FSB - JFTwo senior officers in the Russian intelligence services were charged with treason after they were found to have helped the United States catch two notorious Russian hackers, according to reports in the Russian media. Sergey Mikhailov was a career officer in the Federal Security Service —a descendant of the domestic section of the Soviet-era KGB— which is often referred to as Russia’s equivalent of the United States Federal Bureau of Investigation. Mikhailov had risen through the ranks of the FSB to eventually head the agency’s Center for Information Security. Known in Russia as CIB, the Center is tasked with investigating electronic crime in the Russian Federation.

But in December 2016, Mikhailov and one of his trusted deputies in the CIB, Dmitry Dokuchaev, were suddenly removed from their posts and arrested. The arrests marked some of the highest-profile detentions of intelligence officers in Russia since the demise of the Soviet Union. Russian authorities refused to reveal the reasons for the arrests, but confirmed that the two men had been charged with treason. Reports soon surfaced in the Russian media, claiming that Mikhailov and Dokuchaev were arrested for their involvement in a Russian criminal hacker gang. Some Western media, including The New York Times, speculated that the two men may have been arrested for helping US intelligence investigate Russian interference in the 2016 US presidential election.

But now a new report alleges that Mikhailov and Dokuchaev were charged with treason after helping the US Central Intelligence Agency catch two prolific Russian hackers. The report was aired on Russian television station TV Dozhd, also known as TV Rain, a privately owned channel based in Moscow, which broadcasts in Russia and several other former Soviet Republics. One of the hackers, Roman Seleznev, known in hacker circles as Track2, reached worldwide notoriety for defrauding major credit card companies of tens of millions of dollars. He was arrested in 2014 in the South Asian island country of Maldives and eventually extradited to the US to stand trial. He was sentenced to 27 years in prison, which he is currently serving. The other hacker, Yevgeniy Nikulin, was arrested in the Czech Republic in 2016, pursuant to a US-issued international arrest warrant. He is now awaiting extradition to the US, where he is expected to be tried for hacking several high-profile companies, including DropBox and LinkedIn.

TV Dozhd said that Russian authorities are also suspecting the men of being members of hacker gangs, but that their main charges relate to their close cooperation with American intelligence agencies, reportedly in exchange for cash.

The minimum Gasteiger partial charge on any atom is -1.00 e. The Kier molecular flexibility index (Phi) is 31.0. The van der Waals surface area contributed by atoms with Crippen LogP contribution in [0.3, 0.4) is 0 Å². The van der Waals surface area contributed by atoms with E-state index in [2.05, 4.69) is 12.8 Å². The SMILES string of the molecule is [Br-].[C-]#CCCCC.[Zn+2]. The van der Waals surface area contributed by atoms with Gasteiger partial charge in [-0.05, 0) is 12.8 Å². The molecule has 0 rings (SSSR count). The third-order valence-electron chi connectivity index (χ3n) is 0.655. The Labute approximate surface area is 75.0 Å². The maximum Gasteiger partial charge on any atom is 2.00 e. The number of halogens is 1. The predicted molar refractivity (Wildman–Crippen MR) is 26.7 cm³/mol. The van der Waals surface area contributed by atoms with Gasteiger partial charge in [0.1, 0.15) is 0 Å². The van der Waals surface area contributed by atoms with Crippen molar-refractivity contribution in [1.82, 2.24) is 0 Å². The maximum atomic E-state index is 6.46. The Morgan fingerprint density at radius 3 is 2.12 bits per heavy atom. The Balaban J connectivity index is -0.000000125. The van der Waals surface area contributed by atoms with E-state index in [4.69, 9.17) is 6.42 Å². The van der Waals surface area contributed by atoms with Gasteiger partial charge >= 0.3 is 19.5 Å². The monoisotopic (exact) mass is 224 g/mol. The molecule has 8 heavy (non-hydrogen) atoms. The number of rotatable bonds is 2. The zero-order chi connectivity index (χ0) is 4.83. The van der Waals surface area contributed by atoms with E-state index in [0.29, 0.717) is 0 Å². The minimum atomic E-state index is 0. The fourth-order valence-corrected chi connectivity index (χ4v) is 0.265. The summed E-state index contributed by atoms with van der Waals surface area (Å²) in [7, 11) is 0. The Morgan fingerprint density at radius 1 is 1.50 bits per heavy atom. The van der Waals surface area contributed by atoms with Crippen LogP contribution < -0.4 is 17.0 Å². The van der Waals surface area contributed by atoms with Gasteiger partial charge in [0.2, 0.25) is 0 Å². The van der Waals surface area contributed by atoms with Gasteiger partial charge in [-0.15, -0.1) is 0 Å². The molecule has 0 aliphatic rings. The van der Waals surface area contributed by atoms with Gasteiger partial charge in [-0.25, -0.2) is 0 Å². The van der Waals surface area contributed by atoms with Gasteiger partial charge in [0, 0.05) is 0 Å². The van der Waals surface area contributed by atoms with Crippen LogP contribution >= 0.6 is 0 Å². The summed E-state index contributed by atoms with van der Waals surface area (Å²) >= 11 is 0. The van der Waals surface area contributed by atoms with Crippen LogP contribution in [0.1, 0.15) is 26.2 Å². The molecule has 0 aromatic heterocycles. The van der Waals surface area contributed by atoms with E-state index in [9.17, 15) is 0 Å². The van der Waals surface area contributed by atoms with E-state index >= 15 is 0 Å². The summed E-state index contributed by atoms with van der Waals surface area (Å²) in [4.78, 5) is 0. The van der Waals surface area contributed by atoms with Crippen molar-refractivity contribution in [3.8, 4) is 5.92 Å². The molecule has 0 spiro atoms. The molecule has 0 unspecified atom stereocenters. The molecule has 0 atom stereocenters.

Author: Joseph Fitsanakis | Date: 25 August 2017 | Permalink

Russian spy services raid bomb lab in Moscow, foil large-scale suicide plot

ISIS RussiaRussian intelligence services say they have foiled a large-scale bomb plot, after raiding an explosives laboratory belonging to the Islamic State and arresting four suspects. The four men were allegedly planning to target the Moscow Metro transit system and a busy shopping center in the Russian capital. In a statement released to the media this morning, the Russian Federal Security Service (FSB) did not specify the intended targets of the plotters. But it said it had arrested four people during an early morning raid at an explosives laboratory located in the Moscow suburbs. The FSB said that its officers confiscated large quantities of peroxide-based explosives that resemble the material used by the Islamic State in the November 2015 attacks in Paris, the March 2016 attacks in Brussels, and last May’s suicide bombing in Manchester.

One of the men arrested has been named by the FSB as Akbarzhon A. Dzhalilov, 22, a Kyrghyz-born Russian citizen. The other three men, who have not yet been named, are all from former Soviet Republics of Central Asia. Russian media reported that the Moscow cell was being commanded and directed by the Islamic State in Syria. Two Russian-speaking men from the Russian Caucasus, who are located in Syria, are thought to have been handling the cell’s activities. Russian intelligence services estimate that at least 2,500 Russian citizens have move to the Middle East to join jihadist groups in the past three years.

Had it been carried out, the attack would have been added to a growing list of terrorist incidents against Russia since 2015, which are related to the Kremlin’s decision to enter the Syrian Civil War. In October of that year, the Islamic State claimed responsibility for the bombing of Metrojet Flight 9268, a chartered commercial flight operated by Russian company Kogalymavia. The chartered airliner went down over Egypt’s Sinai Peninsula, killing all 217 passengers and crew on board —the worst disaster in Russian aviation history. In November of 2016, the FSB reportedly foiled another attack by five members of the Islamic State in Moscow. In February of this year, a seven-member Islamic State cell was busted in Yekaterinburg, Russia’s fourth-largest city, while it was planning attacks in several metropolitan areas, including Moscow and St. Petersburg. In April, the North Caucasus-based Imam Shamil Battalion claimed responsibility for a suicide attack in the St. Petersburg Metro transit system, which killed 15 train passengers. The group, whose existence was unknown before the St. Petersburgh attack, said it supported al-Qaeda and perpetrated the attack in retaliation for Moscow’s involvement in the Syrian Civil War.

Author: Ian Allen | Date: 14 August 2017 | Permalink